The bottom line is that your data are consistent with the null hypothesis that Q1 and Q2 do not differ.


Addendum: Here is one possible permutation test for your data.

First, a paired t test gives test statistic $T = -0.8495$ with P-value $0.4057.$

t.test(d)

        One Sample t-test

data:  d
t = -0.8495, df = 20, p-value = 0.4057
alternative hypothesis: true mean is not equal to 0
95 percent confidence interval:
 -0.5759201  0.2425867
sample estimates:
 mean of x 
-0.1666667 

The legendary robustness of the t test notwithstanding, a t test may not be appropriate for your data because they are so discrete and because they fail a Shapiro-Wilk test of normality with P-value $0.02569.$

shapiro.test(d)

        Shapiro-Wilk normality test

data:  d
W = 0.89302, p-value = 0.02569

The usefulness of the t statistic as a measure of any shift from Q1 to Q2 is not in question. However, because the data are not normal, it is doubtful whether the distribution of the t statistic is Student's t distribution with 20 degrees of freedom.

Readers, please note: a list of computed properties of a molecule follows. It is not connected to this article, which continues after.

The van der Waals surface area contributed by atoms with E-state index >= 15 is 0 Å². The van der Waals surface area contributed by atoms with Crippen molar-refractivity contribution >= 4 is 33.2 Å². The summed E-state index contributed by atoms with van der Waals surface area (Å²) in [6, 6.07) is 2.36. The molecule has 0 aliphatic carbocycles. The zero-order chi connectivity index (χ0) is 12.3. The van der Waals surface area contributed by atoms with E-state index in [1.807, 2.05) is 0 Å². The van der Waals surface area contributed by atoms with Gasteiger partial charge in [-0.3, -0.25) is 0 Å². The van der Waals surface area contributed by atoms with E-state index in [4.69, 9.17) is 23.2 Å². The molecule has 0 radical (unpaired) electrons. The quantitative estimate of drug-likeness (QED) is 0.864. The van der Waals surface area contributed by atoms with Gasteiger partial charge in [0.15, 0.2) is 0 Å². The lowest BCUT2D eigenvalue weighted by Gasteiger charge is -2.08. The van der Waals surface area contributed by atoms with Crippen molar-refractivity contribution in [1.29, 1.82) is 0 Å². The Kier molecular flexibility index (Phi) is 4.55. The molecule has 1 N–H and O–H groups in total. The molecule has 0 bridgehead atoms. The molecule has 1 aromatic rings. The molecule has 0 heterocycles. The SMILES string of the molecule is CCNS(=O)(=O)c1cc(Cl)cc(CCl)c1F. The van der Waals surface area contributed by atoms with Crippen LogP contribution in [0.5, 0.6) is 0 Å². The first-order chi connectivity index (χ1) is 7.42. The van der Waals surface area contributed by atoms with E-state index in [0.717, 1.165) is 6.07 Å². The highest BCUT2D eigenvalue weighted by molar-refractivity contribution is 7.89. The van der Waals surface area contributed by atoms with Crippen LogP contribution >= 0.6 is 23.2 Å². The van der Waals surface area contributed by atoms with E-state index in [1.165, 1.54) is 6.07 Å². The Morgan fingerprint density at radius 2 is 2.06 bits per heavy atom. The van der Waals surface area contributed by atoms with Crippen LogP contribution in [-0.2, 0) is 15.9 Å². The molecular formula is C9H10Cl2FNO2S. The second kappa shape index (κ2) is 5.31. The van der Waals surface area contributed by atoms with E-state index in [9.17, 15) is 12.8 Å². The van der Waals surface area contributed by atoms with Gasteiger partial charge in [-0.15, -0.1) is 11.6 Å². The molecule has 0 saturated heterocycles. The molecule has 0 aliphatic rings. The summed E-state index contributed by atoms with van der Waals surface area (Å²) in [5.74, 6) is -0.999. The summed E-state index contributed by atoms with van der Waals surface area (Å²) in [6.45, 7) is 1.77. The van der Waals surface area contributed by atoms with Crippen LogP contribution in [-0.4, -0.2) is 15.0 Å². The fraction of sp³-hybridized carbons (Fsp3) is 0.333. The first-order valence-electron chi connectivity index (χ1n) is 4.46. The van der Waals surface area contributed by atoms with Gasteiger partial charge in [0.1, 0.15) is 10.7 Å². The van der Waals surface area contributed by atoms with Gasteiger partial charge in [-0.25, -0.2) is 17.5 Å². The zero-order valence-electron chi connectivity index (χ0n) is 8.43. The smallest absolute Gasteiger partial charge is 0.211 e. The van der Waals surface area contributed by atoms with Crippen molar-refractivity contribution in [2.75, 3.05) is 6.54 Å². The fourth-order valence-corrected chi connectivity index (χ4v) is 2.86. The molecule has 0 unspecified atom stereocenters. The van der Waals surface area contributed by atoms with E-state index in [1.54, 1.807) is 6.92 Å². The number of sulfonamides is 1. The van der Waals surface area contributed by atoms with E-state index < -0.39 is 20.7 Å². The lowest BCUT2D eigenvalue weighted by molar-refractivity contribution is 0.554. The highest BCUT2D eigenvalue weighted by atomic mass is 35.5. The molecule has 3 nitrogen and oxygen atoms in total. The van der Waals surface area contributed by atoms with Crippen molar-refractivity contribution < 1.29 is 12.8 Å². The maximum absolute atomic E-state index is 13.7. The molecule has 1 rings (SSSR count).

A permutation test is based on the idea that if there is no shift in values from Q1 to Q2, we could change the signs of the differences without harm. If we change these signs at random many times, and compute the t statistic for each such 'permuted' sample, then we can approximate the 'permutation distribution' of the t statistic, and use that distribution to get a reliable P-value.

There are too many possible permutations to consider them all by combinatorial methods, but simulating many cases gives a serviceable result. The result will be slightly different on each run, but with 100,000 iterations not enough different to affect the conclusion whether to reject the null hypothesis. (Results from a program in R are shown below.)